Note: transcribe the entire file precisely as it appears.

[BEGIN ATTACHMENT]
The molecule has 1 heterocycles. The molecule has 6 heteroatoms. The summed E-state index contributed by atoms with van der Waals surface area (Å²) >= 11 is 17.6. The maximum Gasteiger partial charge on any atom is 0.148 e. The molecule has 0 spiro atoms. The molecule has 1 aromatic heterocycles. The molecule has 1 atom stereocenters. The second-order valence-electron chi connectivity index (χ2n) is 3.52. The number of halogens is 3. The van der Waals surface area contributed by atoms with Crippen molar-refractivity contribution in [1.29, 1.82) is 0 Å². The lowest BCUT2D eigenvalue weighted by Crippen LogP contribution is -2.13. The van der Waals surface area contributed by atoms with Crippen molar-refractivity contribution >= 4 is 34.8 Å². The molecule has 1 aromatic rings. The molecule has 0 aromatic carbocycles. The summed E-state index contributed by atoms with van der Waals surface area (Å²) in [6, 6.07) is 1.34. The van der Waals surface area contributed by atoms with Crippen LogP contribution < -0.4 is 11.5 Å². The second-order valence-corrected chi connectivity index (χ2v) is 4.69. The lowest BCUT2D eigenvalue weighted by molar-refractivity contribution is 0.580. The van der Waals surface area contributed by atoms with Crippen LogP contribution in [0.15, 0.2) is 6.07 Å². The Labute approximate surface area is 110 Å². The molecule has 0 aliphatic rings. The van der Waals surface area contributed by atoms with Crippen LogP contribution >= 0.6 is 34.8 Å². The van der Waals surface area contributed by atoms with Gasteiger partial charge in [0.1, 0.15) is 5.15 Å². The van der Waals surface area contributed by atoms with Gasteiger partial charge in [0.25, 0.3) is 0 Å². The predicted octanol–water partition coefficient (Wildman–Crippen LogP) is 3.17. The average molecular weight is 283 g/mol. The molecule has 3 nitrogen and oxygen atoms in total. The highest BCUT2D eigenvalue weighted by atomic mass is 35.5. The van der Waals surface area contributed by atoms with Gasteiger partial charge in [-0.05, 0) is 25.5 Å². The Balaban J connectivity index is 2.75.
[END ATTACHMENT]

The molecule has 1 heterocycles. The molecule has 6 heteroatoms. The summed E-state index contributed by atoms with van der Waals surface area (Å²) >= 11 is 17.6. The maximum Gasteiger partial charge on any atom is 0.148 e. The molecule has 0 spiro atoms. The molecule has 1 aromatic heterocycles. The molecule has 1 atom stereocenters. The second-order valence-electron chi connectivity index (χ2n) is 3.52. The number of halogens is 3. The van der Waals surface area contributed by atoms with Crippen molar-refractivity contribution in [1.29, 1.82) is 0 Å². The lowest BCUT2D eigenvalue weighted by Crippen LogP contribution is -2.13. The van der Waals surface area contributed by atoms with Crippen molar-refractivity contribution >= 4 is 34.8 Å². The molecule has 1 aromatic rings. The molecule has 0 aromatic carbocycles. The summed E-state index contributed by atoms with van der Waals surface area (Å²) in [6, 6.07) is 1.34. The van der Waals surface area contributed by atoms with Crippen LogP contribution < -0.4 is 11.5 Å². The second-order valence-corrected chi connectivity index (χ2v) is 4.69. The lowest BCUT2D eigenvalue weighted by molar-refractivity contribution is 0.580. The van der Waals surface area contributed by atoms with Crippen LogP contribution in [0.15, 0.2) is 6.07 Å². The Labute approximate surface area is 110 Å². The molecule has 0 aliphatic rings. The van der Waals surface area contributed by atoms with Crippen LogP contribution >= 0.6 is 34.8 Å². The van der Waals surface area contributed by atoms with Gasteiger partial charge in [0.1, 0.15) is 5.15 Å². The van der Waals surface area contributed by atoms with Gasteiger partial charge in [0.25, 0.3) is 0 Å². The predicted octanol–water partition coefficient (Wildman–Crippen LogP) is 3.17. The average molecular weight is 283 g/mol. The molecule has 3 nitrogen and oxygen atoms in total. The highest BCUT2D eigenvalue weighted by atomic mass is 35.5. The van der Waals surface area contributed by atoms with Gasteiger partial charge in [-0.05, 0) is 25.5 Å². The Balaban J connectivity index is 2.75.